What Qualifications Should a Teacher Have?
When you're looking for a music teacher, one thing you want to know is how qualified they are to teach you. Many will be professional musicians who use teaching as a fairly steady side income; other will make their living solely by teaching. Their credentials will range from nothing to a wall full of certificates. In many ways, it doesn't matter at all, as long as they can teach. But what do those qualifications mean?
CredibilityAnyone who's going to teach has to be an extremely good instrumentalist, with a strong background in performance. For most, that means experience with an orchestra or similar ensemble.
However, for most to reach that level, they'll also have some kind of academic background, generally it a degree in music from university or music college. But there are also performance degrees, music course certificates (at an advanced level) and even teaching degrees.
Music DegreesTo even get into university for a music degree course, a musician will already have obtained Grade 6 (out of 8) on his instrument, showing a strong technical background, along with A levels. Then they'll have gone through a three year course to receive a Bachelor of Music degree.
Music CollegesUnlike universities, music colleges place their emphasis on instrumental skills. Students often emerge as qualified teachers, with Qualified Teacher Status (QTS), enabling them to teach music in schools.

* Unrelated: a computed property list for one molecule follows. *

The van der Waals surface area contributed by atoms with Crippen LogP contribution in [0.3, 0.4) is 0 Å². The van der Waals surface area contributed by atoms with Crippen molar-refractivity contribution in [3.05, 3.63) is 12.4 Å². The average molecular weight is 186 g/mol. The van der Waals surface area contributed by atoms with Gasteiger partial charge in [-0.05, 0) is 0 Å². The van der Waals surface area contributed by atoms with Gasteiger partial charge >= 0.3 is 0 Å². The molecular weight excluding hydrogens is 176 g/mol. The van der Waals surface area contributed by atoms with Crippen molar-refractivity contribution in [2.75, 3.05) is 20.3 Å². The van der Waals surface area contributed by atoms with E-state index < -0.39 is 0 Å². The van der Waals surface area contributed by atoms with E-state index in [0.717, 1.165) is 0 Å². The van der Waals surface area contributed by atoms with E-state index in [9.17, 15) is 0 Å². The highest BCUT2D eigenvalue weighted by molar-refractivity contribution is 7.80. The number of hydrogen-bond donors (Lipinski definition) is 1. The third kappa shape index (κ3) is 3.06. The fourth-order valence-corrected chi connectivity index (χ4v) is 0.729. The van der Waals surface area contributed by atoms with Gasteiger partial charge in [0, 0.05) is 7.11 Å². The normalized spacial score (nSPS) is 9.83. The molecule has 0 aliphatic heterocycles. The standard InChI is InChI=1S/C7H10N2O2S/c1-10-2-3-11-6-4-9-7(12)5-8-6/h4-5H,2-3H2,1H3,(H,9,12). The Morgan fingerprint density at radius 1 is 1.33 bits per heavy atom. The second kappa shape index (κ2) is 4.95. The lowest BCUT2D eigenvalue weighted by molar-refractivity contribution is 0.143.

Performance DegreeInstitutions like the Guildhall School of Music and Drama give degrees, but they specialise in performance, rather than on the academic end. In most cases graduates who want to teach - at least those who want to teach in schools - will have to obtain a Postgraduate Certificate of Education (PGCE).
What These MeanThese qualifications mean they've been taught how to teach, in addition to being experienced instrumentalists, so they should be able to handle your needs. However, don't take certificates as the be all and end all. They can only tell you so much.
What Really CountsA teacher obviously needs a high level of technical ability on his instrument. But perhaps the most important things are a passion for music (and the instrument) and a way to communicate that. Enthusiasm is infectious, and the more you feel for the instrument, the faster you'll learn and progress.
That said, someone who's been taught the best methods of teaching will be able to do his job most effectively, as long as the other factors are in place. Remember, you're employing this person to do a job, and the better it's done, the happier everyone will be. Don't settle for someone highly qualified but jaded.
Ask about qualifications (and any serious instrumentalist should have gone all the way to Grade 8). They'll tell you how serious the teacher was about learning. Use it as part of your assessment of prospective teachers. But don't be overawed by pieces of paper; they don't count as much as many think they do.